- Open Access
Pain-guided activity modification during treatment for patellar tendinopathy: a feasibility and pilot randomized clinical trial
Pilot and Feasibility Studies volume 7, Article number: 58 (2021)
Activity modification is a key component of patellar tendinopathy treatment but there is a lack of evidence guiding activity modification prescription. Use of activity modification in treatment studies has varied widely and the impact of those recommendations has not been directly investigated or compared. The purpose of this study was to assess (1) the feasibility of using pain-guided activity modification during treatment for patellar tendinopathy and (2) if our outcome measures are responsive to changes in tendon health over the course of treatment.
This was an unblinded, randomized two-arm pilot and feasibility study randomized clinical trial with parallel assignment, conducted in Newark, DE. Individuals between the ages of 16 and 40 years old with patellar tendinopathy were included. Participants were randomly assigned to a pain-guided activity (PGA) or pain-free activity (PFA) group using a spreadsheet-based randomization scheme. All participants received standardized treatment using a modified version of the heavy-slow resistance protocol 3×/week for 12 weeks. For the first 6 weeks, the PGA group used the Pain-Monitoring Model to guide activity outside of treatment and the PFA group was restricted from running, jumping, or activities that provoked their patellar tendon pain. Feasibility outcomes included recruitment, enrollment, randomization, compliance, and retention percentages. Clinical evaluations were conducted at baseline, 6, and 12 weeks to assess symptom severity, psychological factors, tendon morphology and mechanical properties, lower extremity function, and quadriceps muscle performance.
In a ~ 13-month period, 108 individuals were screened, 47/108 (43.5%) were eligible for participation, and 15/47 (32.0%) of those were enrolled (9 PGA, 6 PFA). The recruitment rate was 1.15 participants/month. The mean ± SD compliance with treatment was PGA: 86.1 ± 13.0% and PFA: 67.1 ± 30.7%. There was one missed evaluation session and two adverse events, which were not due to study interventions. Changes exceeding the smallest detectable change were observed for at least one outcome in each domain of tendon health.
Use of pain-guided activity modification during exercise therapy for patellar tendinopathy was found to be feasible, and the proposed outcome measures appropriate. Computer-based allocation concealment, blinding of evaluators, and greater recruitment of high-level athletes should be implemented in future trials.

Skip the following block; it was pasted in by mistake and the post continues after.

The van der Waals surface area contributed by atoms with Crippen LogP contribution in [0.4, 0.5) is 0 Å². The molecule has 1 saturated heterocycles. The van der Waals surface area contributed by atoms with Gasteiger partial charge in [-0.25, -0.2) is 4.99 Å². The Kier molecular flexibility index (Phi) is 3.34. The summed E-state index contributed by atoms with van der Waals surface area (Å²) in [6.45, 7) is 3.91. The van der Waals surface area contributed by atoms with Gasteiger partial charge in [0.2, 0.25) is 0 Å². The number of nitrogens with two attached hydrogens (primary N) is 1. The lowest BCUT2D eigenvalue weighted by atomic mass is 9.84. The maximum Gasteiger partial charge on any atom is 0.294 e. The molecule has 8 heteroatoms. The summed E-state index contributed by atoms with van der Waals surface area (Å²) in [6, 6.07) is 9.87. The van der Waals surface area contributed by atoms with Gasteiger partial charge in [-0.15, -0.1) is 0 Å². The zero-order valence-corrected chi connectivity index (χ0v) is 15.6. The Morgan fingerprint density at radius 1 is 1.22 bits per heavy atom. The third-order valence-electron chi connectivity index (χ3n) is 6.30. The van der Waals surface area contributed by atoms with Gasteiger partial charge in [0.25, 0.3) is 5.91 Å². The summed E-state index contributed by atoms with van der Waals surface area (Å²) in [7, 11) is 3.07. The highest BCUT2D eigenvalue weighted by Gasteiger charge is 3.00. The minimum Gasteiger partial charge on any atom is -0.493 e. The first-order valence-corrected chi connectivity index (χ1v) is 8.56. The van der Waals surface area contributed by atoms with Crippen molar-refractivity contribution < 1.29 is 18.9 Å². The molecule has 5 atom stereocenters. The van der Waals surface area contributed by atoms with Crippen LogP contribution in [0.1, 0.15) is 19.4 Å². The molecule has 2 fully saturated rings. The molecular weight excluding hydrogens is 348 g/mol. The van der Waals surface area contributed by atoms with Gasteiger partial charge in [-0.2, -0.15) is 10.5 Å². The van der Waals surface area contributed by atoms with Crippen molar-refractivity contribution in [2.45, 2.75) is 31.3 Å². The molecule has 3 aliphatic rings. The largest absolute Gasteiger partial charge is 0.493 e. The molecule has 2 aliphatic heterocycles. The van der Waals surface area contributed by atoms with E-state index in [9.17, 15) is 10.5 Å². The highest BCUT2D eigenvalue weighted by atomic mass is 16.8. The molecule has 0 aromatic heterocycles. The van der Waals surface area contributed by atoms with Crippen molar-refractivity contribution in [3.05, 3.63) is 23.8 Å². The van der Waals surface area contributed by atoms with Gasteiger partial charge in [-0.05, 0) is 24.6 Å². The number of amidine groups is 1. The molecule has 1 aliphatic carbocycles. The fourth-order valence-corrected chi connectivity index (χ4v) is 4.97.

ClinicalTrials.gov identifier: NCT03694730. Registered 3rd of October, 2018.
Key messages regarding feasibility
The feasibility of pain-guided activity modifications recommendations for athletes with patellar tendinopathy is unclear, as pain-guided activity modification uses an individualized approach. However, these patients typically participate in team sports where they may not have control of their training schedule. Additionally, this study included novel measures of tendon health and it is unknown whether these measures would be responsive to changes over 12 weeks of treatment.
The use of pain-guided activity modification for athletes with patellar tendinopathy appears feasible since self-reported compliance was high. Furthermore, the proposed outcome measures were responsive to changes in tendon health over the course of treatment.
These findings suggest that a full clinical trial should be pursued, although alterations are needed to allocation concealment, blinding of evaluators, and recruitment to limit bias.
Patellar tendinopathy is an overuse injury to the patellar tendon, usually resulting from excessive overload to the tendon with inadequate time for recovery . Therefore, activity modification is considered a key component of patellar tendinopathy treatment . Activity modification is usually paired with exercise therapy, consisting of tendon loading exercises, which is the treatment that currently has the highest level of evidence supporting its efficacy [3, 4]. Clinicians typically modify the intensity, duration, and/or type of activities performed outside of treatment to ensure that the tendon can sufficiently recover between bouts of tendon loading exercises .